Tyrosine 308 Is Necessary for Ligand-Directed Gs-Biased Signaling of Beta2-Adrenoceptor


Woo, A. Y., Jozwiak, K., Toll, L., Tanga, M. J., Kozocas, J. A., Jimenez, L., . . . Xiao, R. P. (2014). Tyrosine 308 is necessary for ligand-directed Gs-biased signaling of beta2-adrenoceptor. Journal of Biological Chemistry, 289, 19351-19363. doi: 10.1074/jbc.M114.558882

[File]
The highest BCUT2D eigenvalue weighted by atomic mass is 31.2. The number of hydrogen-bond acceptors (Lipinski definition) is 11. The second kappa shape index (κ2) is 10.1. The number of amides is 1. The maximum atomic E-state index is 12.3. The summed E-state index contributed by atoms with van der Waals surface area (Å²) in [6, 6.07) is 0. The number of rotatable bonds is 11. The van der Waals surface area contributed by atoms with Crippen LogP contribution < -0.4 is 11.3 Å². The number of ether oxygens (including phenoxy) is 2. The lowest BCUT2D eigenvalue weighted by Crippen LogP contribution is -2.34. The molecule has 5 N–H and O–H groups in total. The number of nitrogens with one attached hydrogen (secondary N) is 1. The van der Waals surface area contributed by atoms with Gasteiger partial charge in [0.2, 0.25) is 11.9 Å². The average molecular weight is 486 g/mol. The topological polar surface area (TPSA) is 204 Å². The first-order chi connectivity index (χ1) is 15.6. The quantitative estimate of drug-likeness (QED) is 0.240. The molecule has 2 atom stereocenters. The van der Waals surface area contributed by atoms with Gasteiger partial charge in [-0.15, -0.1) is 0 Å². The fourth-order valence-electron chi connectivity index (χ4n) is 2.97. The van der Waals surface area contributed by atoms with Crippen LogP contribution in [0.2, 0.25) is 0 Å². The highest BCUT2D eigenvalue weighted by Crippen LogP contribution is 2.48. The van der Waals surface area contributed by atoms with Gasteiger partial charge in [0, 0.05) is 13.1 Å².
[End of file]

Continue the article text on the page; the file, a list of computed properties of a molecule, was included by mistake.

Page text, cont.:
Interaction of a given G protein-coupled receptor to multiple different G proteins is a widespread phenomenon. For instance, β2-adrenoceptor (β2-AR) couples dually to Gs and Gi proteins. Previous studies have shown that cAMP-dependent protein kinase (PKA)-mediated phosphorylation of β2-AR causes a switch in receptor coupling from Gs to Gi. More recent studies have demonstrated that phosphorylation of β2-AR by G protein-coupled receptor kinases, particularly GRK2, markedly enhances the Gi coupling. We have previously shown that although most β2-AR agonists cause both Gs and Gi activation, (R,R’)-fenoterol preferentially activates β2-AR-Gs signaling. However, the structural basis for this functional selectivity remains elusive. Here, using docking simulation and site-directed mutagenesis, we defined Tyr-308 as the key amino acid residue on β2-AR essential for Gs-biased signaling. Following stimulation with a β2-AR-Gs-biased agonist (R,R’)-4′-aminofenoterol, the Gi disruptor pertussis toxin produced no effects on the receptor-mediated ERK phosphorylation in HEK293 cells nor on the contractile response in cardiomyocytes expressing the wild-type β2-AR. Interestingly, Y308F substitution on β2-AR enabled (R,R’)-4′-aminofenoterol to activate Gi and to produce these responses in a pertussis toxin-sensitive manner without altering β2-AR phosphorylation by PKA or G protein-coupled receptor kinases. These results indicate that, in addition to the phosphorylation status, the intrinsic structural feature of β2-AR plays a crucial role in the receptor coupling selectivity to G proteins. We conclude that specific interactions between the ligand and the Tyr-308 residue of β2-AR stabilize receptor conformations favoring the receptor-Gs protein coupling and subsequently result in Gs-biased agonism.

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